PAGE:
At these pressures, most fluorocarbon liquids require about 70 mL/kg minute-ventilation volumes of liquid (about 5 L/min for a 70 kg adult) to remove enough CO2 for normal resting metabolism.[50] This is a great deal of fluid to move, particularly as liquids are more viscous and denser than gases, (for example water is about 850 times the density of air[51]). Any increase in the diver's metabolic activity also increases CO2 production and the breathing rate, which is already at the limits of realistic flow rates in liquid breathing.[4][52][53] It seems unlikely that a person would move 10 liters/min of fluorocarbon liquid without assistance from a mechanical ventilator, so "free breathing" may be unlikely. However, it has been suggested that a liquid breathing system could be combined with a CO2 scrubber connected to the diver's blood supply; a US patent has been filed for such a method.[54][55]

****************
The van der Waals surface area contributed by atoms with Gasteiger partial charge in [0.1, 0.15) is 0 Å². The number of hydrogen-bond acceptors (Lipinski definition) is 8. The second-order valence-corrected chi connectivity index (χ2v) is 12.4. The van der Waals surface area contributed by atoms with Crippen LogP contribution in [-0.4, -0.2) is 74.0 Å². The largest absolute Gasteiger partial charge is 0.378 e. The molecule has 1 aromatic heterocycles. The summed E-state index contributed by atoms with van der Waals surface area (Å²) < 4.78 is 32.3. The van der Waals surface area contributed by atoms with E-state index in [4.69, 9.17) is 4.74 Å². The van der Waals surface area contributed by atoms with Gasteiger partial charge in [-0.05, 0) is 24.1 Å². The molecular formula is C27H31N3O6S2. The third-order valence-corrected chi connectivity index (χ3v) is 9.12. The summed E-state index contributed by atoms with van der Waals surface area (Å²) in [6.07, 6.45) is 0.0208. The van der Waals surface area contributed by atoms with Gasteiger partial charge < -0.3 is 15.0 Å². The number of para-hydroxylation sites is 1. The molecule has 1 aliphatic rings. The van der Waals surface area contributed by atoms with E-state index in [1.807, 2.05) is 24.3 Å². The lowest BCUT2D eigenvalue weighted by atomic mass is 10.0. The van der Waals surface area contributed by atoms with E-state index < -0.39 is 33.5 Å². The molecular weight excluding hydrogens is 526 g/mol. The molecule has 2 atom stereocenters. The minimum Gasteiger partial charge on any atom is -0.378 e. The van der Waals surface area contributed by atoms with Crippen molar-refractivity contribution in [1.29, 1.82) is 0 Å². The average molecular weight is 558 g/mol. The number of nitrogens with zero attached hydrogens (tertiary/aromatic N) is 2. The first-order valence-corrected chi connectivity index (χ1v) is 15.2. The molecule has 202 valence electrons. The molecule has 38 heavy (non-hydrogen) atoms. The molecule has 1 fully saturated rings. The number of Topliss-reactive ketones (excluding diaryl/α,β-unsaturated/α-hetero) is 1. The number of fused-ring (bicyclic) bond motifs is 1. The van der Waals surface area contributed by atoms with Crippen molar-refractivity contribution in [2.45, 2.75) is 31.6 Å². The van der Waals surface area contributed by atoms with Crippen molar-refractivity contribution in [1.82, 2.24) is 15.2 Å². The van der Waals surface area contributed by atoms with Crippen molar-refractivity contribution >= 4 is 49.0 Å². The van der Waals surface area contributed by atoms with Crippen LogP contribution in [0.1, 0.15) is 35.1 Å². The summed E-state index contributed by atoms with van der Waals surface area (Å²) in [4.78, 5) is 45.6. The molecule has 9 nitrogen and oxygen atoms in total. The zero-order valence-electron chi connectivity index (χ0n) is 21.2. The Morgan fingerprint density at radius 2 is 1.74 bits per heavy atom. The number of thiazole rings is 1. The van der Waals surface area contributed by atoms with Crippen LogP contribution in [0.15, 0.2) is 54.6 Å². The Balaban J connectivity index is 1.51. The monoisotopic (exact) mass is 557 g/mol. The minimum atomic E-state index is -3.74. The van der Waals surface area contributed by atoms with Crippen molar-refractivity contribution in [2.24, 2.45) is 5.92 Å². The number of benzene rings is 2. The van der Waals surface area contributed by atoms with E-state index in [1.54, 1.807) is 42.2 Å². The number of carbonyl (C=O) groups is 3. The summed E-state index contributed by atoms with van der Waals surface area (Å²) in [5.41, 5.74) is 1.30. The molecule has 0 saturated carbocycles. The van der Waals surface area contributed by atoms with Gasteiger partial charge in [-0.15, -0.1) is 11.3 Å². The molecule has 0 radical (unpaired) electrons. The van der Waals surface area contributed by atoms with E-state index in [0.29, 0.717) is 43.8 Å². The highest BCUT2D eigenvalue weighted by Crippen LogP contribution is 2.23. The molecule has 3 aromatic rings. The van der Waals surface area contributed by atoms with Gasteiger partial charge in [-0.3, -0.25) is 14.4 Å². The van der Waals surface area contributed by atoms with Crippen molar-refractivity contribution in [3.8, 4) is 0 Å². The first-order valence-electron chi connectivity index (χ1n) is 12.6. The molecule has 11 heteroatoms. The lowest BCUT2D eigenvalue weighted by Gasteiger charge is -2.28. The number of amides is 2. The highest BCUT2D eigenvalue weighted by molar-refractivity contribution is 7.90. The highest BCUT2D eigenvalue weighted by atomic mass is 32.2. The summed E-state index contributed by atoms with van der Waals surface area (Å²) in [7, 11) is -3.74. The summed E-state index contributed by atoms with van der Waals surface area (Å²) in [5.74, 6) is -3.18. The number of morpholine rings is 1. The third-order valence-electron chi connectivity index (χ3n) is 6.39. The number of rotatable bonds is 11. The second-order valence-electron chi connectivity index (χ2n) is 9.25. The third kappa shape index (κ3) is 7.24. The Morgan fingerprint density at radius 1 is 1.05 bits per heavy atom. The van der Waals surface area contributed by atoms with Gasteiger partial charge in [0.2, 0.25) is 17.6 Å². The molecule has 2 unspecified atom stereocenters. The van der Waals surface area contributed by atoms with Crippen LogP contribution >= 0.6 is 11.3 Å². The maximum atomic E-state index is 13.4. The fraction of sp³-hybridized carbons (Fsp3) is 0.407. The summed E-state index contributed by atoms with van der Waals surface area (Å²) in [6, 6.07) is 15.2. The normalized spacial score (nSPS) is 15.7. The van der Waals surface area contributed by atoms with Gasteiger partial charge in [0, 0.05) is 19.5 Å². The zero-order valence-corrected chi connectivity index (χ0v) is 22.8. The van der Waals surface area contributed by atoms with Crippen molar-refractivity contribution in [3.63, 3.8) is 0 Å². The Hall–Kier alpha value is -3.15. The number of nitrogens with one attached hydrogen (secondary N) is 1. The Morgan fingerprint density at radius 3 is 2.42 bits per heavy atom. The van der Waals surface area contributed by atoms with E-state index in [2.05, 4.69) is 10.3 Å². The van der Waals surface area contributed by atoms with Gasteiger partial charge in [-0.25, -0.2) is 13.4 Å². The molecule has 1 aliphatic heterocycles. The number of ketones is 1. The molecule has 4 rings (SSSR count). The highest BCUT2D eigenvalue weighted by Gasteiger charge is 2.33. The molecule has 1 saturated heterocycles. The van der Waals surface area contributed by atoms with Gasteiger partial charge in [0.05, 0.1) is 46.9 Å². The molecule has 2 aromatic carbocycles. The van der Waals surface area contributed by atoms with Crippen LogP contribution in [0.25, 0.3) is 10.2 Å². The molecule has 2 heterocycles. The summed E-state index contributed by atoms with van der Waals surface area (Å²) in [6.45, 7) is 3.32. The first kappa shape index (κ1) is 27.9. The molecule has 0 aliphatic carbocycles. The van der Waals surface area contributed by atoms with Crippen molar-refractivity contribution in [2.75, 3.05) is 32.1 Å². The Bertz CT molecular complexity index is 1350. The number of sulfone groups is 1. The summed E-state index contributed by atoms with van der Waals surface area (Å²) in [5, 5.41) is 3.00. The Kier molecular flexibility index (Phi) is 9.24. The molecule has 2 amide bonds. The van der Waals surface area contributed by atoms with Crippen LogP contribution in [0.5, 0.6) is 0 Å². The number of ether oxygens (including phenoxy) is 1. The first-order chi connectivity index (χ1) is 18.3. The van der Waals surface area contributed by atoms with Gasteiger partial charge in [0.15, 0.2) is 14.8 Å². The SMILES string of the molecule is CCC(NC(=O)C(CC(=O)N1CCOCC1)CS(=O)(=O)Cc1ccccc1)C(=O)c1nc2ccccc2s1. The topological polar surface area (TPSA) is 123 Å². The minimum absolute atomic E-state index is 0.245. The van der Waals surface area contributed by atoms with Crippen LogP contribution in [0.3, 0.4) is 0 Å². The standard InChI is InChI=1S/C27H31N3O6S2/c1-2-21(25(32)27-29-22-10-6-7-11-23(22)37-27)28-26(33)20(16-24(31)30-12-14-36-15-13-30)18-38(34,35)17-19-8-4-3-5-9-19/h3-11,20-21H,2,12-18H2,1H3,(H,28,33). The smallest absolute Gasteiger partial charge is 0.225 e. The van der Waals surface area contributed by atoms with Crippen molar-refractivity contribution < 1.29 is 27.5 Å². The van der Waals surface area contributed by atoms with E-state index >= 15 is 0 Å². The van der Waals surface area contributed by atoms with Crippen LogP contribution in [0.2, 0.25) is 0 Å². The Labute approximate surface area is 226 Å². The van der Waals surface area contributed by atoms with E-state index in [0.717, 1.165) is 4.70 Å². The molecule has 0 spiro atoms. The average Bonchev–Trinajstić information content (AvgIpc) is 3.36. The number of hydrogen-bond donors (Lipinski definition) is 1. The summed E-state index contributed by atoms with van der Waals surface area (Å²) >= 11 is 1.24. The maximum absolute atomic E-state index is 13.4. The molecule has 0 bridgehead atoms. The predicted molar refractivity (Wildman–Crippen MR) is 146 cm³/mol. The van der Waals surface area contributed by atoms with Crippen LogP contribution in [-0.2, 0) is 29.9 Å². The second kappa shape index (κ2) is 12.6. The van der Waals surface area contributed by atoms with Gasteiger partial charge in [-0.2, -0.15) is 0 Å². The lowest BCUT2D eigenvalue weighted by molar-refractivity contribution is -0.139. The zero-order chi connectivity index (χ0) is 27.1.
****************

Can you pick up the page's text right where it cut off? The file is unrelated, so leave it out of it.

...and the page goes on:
Space travel[edit]

Liquid immersion provides a way to reduce the physical stress of G forces. Forces applied to fluids are distributed as omnidirectional pressures. Because liquids cannot be practically compressed, they do not change density under high acceleration such as performed in aerial maneuvers or space travel. A person immersed in liquid of the same density as tissue has acceleration forces distributed around the body, rather than applied at a single point such as a seat or harness straps. This principle is used in a new type of G-suit called the Libelle G-suit, which allows aircraft pilots to remain conscious and functioning at more than 10g acceleration by surrounding them with water in a rigid suit.[56]